10 Trivial household items from the UK I missed the most when I moved abroad

When you are making all your plans about moving abroad, it is very unlikely that you will have spent hours scouring supermarket shelves to see exactly what things are and are not available in your new country.

Often you don’t even miss things until the one you brought from home is used up and needs replacing. Before I moved from the UK, I was unaware how attached I was to certain British brands that I had used my whole life, and were reliable and trusted. They may seem trivial, but they are dear and helpful in my every day life and I wish I still had easy access to them.

Finding a close equivalent of these cherished items in your adoptive country may be harder than you think. Here are some common household items to add to your packing list when moving abroad

1. Brooms

This is really back to basics, but it’s the one piece of household kit we all need. Funnily enough, trying to get a good quality broom can be quite a challenge in some countries.

In the UK, companies like Addis have been making brooms for ever and they have just the right size of broom head which can be perfectly soft for in the house and larger and stronger for outdoors.  In many countries traditional brooms and hand brushes are made of rushes – that certainly work, but not quite as easily! 

2. Electric gadgets

Best to invest in these before you leave home, but check that the voltage is going to be correct for your new country. Although you may be emotionally attached to your toasted sandwich maker, you may well find that there is no demand for them in your new country. Slow cookers can be a real bonus but are not popular in many other countries and there are varying levels of demand for air fryers too.

When searching for the brands you know and love, you will find that they are not as common in many countries overseas because the stores stock a wealth of German and Italian brands. When leafing through the instruction booklet, you may even have problems finding an English section – which does come as a shock.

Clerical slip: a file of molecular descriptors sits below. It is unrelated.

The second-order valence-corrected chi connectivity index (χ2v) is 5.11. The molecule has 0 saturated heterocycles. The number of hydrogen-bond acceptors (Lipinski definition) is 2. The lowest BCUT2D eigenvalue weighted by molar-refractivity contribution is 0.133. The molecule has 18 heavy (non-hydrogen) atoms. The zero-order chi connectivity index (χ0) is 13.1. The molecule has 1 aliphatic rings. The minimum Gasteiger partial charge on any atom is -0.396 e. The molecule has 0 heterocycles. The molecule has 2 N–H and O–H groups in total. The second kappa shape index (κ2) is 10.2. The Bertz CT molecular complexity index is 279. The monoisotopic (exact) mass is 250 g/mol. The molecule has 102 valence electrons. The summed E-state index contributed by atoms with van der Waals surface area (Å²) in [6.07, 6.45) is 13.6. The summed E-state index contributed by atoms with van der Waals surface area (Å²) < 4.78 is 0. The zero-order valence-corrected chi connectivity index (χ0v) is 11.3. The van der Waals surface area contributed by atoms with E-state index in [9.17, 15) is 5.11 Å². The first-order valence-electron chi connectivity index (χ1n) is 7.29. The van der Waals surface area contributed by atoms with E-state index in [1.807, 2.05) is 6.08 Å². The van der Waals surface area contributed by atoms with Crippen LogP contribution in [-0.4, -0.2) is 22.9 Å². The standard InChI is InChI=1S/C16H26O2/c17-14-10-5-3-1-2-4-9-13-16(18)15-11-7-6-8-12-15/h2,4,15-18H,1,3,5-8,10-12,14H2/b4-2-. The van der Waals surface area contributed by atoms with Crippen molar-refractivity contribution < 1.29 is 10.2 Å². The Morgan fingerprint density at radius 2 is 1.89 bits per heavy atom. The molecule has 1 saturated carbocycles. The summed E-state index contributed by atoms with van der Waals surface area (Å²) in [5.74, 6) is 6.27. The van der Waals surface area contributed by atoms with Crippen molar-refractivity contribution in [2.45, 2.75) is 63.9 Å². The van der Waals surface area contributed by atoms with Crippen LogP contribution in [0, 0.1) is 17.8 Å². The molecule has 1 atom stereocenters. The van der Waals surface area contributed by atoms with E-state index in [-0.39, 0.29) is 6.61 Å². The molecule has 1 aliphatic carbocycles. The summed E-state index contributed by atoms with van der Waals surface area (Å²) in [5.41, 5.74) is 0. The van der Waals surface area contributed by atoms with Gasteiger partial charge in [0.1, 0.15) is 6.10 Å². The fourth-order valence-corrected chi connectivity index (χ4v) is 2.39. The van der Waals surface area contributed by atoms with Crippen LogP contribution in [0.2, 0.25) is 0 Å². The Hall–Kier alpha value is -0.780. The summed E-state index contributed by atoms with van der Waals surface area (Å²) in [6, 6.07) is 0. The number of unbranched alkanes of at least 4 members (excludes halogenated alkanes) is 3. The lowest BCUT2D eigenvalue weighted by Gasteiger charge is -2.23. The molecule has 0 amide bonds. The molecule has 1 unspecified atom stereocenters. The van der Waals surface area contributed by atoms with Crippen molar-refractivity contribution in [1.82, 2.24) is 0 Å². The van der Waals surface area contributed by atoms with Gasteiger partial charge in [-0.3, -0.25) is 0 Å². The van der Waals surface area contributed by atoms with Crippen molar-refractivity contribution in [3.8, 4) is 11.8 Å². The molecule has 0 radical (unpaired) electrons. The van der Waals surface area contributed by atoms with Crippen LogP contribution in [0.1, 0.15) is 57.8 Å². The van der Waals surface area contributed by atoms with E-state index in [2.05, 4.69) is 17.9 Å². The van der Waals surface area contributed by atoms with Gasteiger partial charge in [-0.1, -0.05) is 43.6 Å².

3. Electric kettles

You will definitely find a couple of styles on sale in the stores, but they are not that popular in countries where a cup of tea is not the highest priority.

In many countries like France and Italy, coffee machines are the big essentials, but often to make tea, water is boiled in a saucepan or an old-style kettle that is heated on the hob.

4. Leather polish and copper cleaner

If you have a much-loved leather sofa that you are taking abroad, pop some specialist cleaner/polish like Sheraton’s in your packing boxes, because you might not be able to find any. If the climate is warmer, the leather will need to be kept soft.

Likewise, if your greatest treasure is a copper warming pan or kettle, it is well worth taking a can of polish with you – just in case you need to spend time and effort sourcing some.

5. Brillo pads

Among your cleaning essentials, you probably have a tub of Ajax powder and a bottle of Jif, or supermarket brand equivalents. You may appreciate a packet of Brillo pads for when you are doing the job we all love least – cleaning saucepans and the oven!

Although you can find local equivalent of Ajax and Jif, finding Brillo pads can be harder than striking gold! As they are light and compact, it is well worth popping some in your packing boxes.  

6. Pots of paint

There may well be the chance that you are planning to paint a room, wall or a few doors and you will be absolutely shocked by the prices charged in such countries as France for a pot of paint – up to three times more!

Interestingly, I discovered that paint is one of those commodities that gets great customer loyalty and it really is almost impossible to find Dulux or Crown when you are living abroad. We have also been spoilt with B&Q and Homebase among others – for quality, range and price. Gloss, matt and emulsion paints are all pricey.

7. Pillows and bed sheets

Would you believe it! Not all countries have rectangular shaped pillows like in the UK (50 cm x 90 cm)!  In countries like Germany and France there are Euro pillows that are square and measure 63 cm x 63 cm. In the Netherlands, there are some square pillows, but also extra-large rectangles.

In Spain, the pillows are long and thin and measure the width of the bed!  If you are moving to the United States, you will find pillows in three sizes: Standard size 50 cm x 70 cm (20×26 inches), Queen 50 cm x 76cm (20×30 inches), and King 50 cm x 90cm (20× 36 inches).